November 25, 2018
A french omelette is a little different from the american omelet (in more than just the spelling!) in that it instead of folding over itself, it’s rolled into a loose roll, and fillings are added after cooking. I’ve incorporated methods from James Beard, Bon Apetit, and Serious Eats.
Unlike an american omelet, there is no browning on any part of the omelette if done right, and the addition of milk and cooking over low heat will make it fluffier.
The cheese or filling is optional, and you can try a variety of different proteins. Lately my favorite filling has been mushroom bacon and gruyere cheese, topped with chives and served with a simple arugula salad.
- 3 eggs
- 2 tablespoons
- fresh herbs
- Frying Pan
- Beat the eggs with a pinch of salt and pepper for 30 seconds.
- Heat a small frying pan over medium-low heat for a few minutes to become uniformly hot. Lower the heat to low and add a tablespoon of butter. The butter should not burn at all. Swirl the butter in the pan to coat the bottom of the pan.
- Add the eggs to the pan and let set for 10 seconds.
- Begin to stir from the outside in with a heatproof spatula to mix the egg curds as they form, using the spatula to smooth the softly scrambled eggs back into a round shape.
- Once the egg has just set, bang the pan gently on the burner to release the omelet from the bottom of the pan. Remove the pan from the heat and let sit for one minute to firm up.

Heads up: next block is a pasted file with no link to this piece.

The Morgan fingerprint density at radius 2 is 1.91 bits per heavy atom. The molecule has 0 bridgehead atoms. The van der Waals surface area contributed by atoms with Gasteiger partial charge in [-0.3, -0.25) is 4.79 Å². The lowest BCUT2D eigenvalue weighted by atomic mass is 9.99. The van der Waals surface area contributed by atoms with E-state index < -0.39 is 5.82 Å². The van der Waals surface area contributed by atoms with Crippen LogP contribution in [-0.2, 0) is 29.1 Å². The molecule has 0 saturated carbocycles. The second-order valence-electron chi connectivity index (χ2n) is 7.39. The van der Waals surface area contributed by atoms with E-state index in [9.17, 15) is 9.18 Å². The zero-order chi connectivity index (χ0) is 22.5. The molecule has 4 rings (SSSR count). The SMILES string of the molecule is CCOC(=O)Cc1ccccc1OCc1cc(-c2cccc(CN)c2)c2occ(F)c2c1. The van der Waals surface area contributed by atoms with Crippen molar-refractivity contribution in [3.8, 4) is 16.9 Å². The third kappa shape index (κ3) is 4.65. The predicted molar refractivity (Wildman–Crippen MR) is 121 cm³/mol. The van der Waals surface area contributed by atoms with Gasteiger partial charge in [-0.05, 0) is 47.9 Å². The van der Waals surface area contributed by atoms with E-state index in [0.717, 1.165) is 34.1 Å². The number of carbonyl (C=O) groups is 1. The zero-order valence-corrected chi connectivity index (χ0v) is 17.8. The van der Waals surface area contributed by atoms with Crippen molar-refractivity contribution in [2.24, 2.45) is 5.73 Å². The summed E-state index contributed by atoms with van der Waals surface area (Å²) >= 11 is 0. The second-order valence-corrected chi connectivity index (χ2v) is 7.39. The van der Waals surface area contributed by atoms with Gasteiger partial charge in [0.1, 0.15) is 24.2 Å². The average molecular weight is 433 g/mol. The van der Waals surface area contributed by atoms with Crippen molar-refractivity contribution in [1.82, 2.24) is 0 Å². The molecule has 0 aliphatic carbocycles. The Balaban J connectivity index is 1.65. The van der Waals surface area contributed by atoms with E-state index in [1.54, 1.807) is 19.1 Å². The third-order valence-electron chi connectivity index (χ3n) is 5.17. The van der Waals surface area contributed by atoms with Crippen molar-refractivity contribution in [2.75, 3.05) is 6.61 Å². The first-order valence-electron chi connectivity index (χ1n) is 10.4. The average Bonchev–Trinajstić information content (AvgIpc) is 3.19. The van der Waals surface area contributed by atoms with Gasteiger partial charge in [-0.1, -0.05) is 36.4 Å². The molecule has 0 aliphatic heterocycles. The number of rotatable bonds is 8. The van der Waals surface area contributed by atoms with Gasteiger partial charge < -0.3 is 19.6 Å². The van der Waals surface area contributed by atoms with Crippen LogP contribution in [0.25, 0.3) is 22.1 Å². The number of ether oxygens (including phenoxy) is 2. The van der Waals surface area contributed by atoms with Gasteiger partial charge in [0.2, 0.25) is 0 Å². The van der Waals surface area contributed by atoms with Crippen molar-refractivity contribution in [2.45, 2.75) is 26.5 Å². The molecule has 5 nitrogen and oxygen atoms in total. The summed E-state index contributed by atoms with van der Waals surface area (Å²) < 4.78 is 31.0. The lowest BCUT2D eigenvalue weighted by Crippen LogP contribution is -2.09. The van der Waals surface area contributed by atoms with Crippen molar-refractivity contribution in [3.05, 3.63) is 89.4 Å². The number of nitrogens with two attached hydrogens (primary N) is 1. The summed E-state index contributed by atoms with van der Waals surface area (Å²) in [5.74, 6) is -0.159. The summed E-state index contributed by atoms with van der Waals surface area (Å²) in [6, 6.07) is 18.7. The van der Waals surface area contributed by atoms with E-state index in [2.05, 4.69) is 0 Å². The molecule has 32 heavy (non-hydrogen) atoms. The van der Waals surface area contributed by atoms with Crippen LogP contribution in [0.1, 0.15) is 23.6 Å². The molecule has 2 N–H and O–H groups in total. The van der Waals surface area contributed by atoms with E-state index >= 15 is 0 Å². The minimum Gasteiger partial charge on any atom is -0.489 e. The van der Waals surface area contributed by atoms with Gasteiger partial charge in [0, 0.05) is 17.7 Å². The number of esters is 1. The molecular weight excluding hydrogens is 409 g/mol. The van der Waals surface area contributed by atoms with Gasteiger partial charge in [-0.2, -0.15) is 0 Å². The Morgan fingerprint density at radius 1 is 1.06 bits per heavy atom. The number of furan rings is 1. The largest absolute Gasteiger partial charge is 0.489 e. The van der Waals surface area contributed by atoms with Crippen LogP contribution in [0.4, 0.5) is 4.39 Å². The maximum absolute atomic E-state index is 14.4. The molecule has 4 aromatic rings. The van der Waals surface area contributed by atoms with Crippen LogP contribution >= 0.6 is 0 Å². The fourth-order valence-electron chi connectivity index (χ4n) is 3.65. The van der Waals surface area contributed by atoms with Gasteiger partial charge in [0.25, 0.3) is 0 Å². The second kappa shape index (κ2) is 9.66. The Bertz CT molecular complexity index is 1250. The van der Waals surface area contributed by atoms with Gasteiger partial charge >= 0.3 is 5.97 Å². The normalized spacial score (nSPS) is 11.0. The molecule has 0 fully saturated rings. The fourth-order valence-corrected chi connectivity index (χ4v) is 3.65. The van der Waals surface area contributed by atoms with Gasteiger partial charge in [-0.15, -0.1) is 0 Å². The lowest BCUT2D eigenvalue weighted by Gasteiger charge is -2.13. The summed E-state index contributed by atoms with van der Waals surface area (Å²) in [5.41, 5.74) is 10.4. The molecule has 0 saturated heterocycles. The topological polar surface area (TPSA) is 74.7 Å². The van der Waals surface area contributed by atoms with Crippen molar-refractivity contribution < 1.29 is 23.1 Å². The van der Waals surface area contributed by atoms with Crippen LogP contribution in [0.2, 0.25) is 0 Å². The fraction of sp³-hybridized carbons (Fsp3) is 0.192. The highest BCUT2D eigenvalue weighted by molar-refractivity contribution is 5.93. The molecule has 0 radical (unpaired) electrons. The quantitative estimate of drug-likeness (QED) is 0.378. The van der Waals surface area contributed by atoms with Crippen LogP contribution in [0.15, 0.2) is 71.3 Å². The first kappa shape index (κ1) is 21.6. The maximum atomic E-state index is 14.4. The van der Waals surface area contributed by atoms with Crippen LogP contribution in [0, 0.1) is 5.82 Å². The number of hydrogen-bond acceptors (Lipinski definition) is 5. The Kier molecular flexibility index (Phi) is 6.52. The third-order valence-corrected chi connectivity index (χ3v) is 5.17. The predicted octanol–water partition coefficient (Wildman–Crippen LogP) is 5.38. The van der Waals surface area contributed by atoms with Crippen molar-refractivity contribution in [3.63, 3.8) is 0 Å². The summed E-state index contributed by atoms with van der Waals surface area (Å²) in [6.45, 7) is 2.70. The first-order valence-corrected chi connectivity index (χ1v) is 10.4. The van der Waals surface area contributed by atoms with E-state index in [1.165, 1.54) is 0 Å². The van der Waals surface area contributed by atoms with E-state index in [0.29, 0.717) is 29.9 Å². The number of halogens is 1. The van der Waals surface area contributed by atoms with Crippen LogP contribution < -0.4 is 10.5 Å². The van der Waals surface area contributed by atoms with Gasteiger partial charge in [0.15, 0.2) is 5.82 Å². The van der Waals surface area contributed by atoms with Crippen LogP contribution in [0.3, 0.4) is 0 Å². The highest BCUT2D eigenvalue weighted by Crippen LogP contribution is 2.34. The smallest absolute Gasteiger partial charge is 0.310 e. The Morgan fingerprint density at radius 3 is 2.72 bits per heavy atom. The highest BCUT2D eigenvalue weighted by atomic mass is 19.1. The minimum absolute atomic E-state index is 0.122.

- Optionally you can scatter cheese on the omelette here before rolling it.
- Starting at one end of the set omelet, use a thin spatula to fold the edge of the omelet over towards the middle about one inch.
- Add another half tablespoon of butter to the exposed pan underneath the omelette.
- Tilt the pan with the folded side of the omelette at the top, at about a 45 degree angle and continue to work a spatula underneath the omlette to fold it in about 1 inch increments until it is fully rolled.
- Transfer the omelette to a plate and serve.
- You can optionally slice the omelette down the middle and fill with bacon, cooked ham, or fresh herbs.
This recipe was adapted from:
Written by Will Chiong who lives and works in New York building useful things.